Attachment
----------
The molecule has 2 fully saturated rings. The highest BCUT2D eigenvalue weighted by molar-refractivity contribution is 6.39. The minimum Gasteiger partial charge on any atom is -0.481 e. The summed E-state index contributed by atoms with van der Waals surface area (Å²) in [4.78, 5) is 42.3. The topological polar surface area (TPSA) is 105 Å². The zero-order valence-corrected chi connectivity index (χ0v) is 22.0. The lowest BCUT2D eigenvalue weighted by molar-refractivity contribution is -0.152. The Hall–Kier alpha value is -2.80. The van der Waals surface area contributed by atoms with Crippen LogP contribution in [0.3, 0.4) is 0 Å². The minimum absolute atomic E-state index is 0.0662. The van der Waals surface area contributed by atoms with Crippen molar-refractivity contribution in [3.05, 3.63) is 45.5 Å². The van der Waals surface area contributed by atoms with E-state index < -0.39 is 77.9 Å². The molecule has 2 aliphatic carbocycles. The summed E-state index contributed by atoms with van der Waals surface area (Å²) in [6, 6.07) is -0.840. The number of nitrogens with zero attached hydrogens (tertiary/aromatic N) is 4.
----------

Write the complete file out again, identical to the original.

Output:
The molecule has 2 fully saturated rings. The highest BCUT2D eigenvalue weighted by molar-refractivity contribution is 6.39. The minimum Gasteiger partial charge on any atom is -0.481 e. The summed E-state index contributed by atoms with van der Waals surface area (Å²) in [4.78, 5) is 42.3. The topological polar surface area (TPSA) is 105 Å². The zero-order valence-corrected chi connectivity index (χ0v) is 22.0. The lowest BCUT2D eigenvalue weighted by molar-refractivity contribution is -0.152. The Hall–Kier alpha value is -2.80. The van der Waals surface area contributed by atoms with Crippen LogP contribution in [0.3, 0.4) is 0 Å². The minimum absolute atomic E-state index is 0.0662. The van der Waals surface area contributed by atoms with Crippen molar-refractivity contribution in [3.05, 3.63) is 45.5 Å². The van der Waals surface area contributed by atoms with E-state index < -0.39 is 77.9 Å². The molecule has 2 aliphatic carbocycles. The summed E-state index contributed by atoms with van der Waals surface area (Å²) in [6, 6.07) is -0.840. The number of nitrogens with zero attached hydrogens (tertiary/aromatic N) is 4.